ES.6: Declare names in for-statement initializers and conditions to limit scope

    Since the first C++ standard, we can declare a variable in a for statement. Since C++17, we can declare variables in an if or a switch statement.

    std::map<int,std::string> myMap;
    if (auto result = myMap.insert(value); result.second){  // (1)
        // ...
        // ...
    } // result is automatically destroyed                 // (2)


    The variable result (1) is only valid inside the if and else branches of the if statement. result will not pollute the outer scope and will be automatically destroyed (2). This can not be done before C++17. You have to declare the result in the outer scope (3).


    std::map<int,std::string> myMap;
    auto result = myMap.insert(value)   // (3)
    if (result.second){  
        // ...
        // ...


    ES.7: Keep common and local names short, and keep uncommon and nonlocal names longer

    This rule sounds strange, but we are already used to it. Giving a variable the name i or j or giving a variable the name T will make the code’s intention immediately clear: i and j are indices, and T is a type parameter of a template.

    template<typename T>    // good
    void print(ostream& os, const vector<T>& v)
        for (int i = 0; i < v.size(); ++i)
            os << v[i] << '\n';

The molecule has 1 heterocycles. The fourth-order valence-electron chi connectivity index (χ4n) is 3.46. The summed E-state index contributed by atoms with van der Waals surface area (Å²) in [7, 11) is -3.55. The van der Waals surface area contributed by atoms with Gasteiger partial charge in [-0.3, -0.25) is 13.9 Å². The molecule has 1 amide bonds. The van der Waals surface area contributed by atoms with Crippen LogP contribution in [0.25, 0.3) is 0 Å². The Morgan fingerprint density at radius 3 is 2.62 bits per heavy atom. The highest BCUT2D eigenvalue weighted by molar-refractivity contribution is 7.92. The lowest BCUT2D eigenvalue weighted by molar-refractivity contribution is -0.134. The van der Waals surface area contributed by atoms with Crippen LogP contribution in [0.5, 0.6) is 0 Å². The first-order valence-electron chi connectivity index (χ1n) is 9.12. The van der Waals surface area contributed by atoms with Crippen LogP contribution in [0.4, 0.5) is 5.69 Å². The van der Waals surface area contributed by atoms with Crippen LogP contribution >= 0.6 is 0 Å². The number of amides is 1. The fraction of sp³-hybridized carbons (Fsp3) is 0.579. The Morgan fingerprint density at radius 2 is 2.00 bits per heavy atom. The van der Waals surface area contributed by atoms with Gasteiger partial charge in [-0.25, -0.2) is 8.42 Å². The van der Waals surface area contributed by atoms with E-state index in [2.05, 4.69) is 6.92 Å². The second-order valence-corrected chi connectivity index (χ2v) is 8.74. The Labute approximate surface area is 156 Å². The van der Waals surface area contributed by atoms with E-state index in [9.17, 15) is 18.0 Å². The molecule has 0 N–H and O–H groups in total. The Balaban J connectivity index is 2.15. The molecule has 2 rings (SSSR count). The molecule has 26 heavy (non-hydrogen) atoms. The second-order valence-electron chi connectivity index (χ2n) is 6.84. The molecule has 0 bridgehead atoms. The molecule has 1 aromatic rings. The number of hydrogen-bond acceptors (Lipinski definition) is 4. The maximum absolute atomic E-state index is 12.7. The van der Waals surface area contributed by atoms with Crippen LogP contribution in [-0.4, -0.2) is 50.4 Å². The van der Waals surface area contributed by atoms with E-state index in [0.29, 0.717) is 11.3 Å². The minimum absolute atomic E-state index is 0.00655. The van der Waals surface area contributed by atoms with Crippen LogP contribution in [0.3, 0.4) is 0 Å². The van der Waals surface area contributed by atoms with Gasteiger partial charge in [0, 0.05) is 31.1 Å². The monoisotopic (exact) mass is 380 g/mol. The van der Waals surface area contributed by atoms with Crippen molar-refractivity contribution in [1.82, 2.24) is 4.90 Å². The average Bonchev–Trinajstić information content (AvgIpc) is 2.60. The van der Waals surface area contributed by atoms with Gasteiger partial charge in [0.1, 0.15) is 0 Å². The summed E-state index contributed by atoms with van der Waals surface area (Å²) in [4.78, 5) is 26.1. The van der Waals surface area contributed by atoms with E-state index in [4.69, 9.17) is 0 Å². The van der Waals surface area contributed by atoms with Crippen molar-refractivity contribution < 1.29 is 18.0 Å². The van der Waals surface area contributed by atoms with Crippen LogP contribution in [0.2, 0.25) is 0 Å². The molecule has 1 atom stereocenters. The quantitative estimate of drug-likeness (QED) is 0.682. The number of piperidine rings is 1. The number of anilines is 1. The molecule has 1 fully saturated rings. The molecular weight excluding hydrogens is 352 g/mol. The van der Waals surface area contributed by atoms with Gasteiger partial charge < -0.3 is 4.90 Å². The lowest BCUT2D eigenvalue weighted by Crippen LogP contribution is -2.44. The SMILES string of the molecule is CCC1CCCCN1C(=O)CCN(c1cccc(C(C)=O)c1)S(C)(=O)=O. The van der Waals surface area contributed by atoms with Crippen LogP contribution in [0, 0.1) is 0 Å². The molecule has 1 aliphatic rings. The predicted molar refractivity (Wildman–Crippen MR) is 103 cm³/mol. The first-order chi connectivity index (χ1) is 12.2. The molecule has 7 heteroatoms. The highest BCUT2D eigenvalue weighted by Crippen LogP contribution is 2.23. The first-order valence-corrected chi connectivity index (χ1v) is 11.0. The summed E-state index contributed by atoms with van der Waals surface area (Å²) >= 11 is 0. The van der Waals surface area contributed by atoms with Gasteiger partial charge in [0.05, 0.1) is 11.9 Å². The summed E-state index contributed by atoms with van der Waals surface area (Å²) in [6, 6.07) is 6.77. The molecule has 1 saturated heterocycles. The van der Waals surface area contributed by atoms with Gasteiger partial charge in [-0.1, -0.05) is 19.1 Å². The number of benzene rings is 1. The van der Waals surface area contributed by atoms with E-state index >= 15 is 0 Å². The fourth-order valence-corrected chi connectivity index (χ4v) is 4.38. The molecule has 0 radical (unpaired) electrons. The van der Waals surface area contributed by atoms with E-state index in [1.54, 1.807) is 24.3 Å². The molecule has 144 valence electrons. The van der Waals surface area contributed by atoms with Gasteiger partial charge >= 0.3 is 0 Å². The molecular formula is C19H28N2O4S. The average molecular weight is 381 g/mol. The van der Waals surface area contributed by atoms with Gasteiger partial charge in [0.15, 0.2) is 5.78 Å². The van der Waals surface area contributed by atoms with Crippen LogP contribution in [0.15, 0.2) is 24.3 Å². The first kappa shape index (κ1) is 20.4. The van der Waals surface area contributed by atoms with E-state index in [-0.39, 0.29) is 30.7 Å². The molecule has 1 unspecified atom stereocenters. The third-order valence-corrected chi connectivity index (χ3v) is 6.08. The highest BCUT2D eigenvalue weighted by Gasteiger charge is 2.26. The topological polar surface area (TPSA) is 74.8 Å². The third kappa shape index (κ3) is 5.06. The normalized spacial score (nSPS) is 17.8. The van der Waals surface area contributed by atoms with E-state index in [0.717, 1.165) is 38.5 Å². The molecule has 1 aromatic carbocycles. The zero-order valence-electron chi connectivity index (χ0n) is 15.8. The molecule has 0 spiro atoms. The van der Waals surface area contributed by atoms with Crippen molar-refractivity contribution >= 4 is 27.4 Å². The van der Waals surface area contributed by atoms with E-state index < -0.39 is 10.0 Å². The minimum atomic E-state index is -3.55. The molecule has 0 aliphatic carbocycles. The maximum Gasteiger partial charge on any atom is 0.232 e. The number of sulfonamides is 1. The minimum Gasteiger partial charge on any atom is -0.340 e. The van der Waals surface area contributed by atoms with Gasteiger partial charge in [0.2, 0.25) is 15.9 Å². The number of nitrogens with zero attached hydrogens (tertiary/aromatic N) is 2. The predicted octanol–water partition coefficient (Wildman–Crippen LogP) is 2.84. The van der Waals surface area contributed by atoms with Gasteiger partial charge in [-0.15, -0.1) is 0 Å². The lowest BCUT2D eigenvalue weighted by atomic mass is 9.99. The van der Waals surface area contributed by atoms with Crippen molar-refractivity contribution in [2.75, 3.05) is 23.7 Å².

There is a meta-rule behind this rule. A name should be self-explanatory. In a short context, you get what the variable means with a glance. This will not automatically hold for more extended contexts; therefore, you should use longer names. 

    ES.8: Avoid similar-looking names

    Can you read this example without any hesitation?

    if (readable(i1 + l1 + ol + o1 + o0 + ol + o1 + I0 + l0)) surprise();


    Honestly, I often have problems with the number 0 and the significant capital O. Depending on the font used; it looks similar. Two years ago, logging into a server took me quite a while. My automatically generated password had a character O.

    ES.9: Avoid ALL_CAPS names

    If you use, ALL_CAPS macro substitution may kick in because ALL_CAPS is commonly used for macros. The following program snippet may have a little surprise involved.

    // somewhere in some header:
    #define NE !=
    // somewhere else in some other header:
    enum Coord { N, NE, NW, S, SE, SW, E, W };
    // somewhere third in some poor programmer's .cpp:
    switch (direction) {
    case N:
        // ...
    case NE:
        // ...
    // ...


    ES.10: Declare one name (only) per declaration

    Let me give you two examples. Did you spot the two issues?


    char* p, p2;
    char a = 'a';
    p = &a;
    p2 = a;                              // (1)
    int a = 7, b = 9, c, d = 10, e = 3;  // (2)


    p2 is just a char  (1), and c is not initialized (2).

    With C++17, we got one exception to this rule: structured binding.

    Now, I can write the if statement with an initializer in rule ES.6 even cleaner and more readable.


    std::map<int,std::string> myMap;
    if (auto [iter, succeeded] = myMap.insert(value); succedded){  // (1)
        // ...
        // ...
    } // iter and succeeded are automatically destroyed            // (2)


    What’s next?

    Of course, I will continue with the rules regarding declarations in my next post.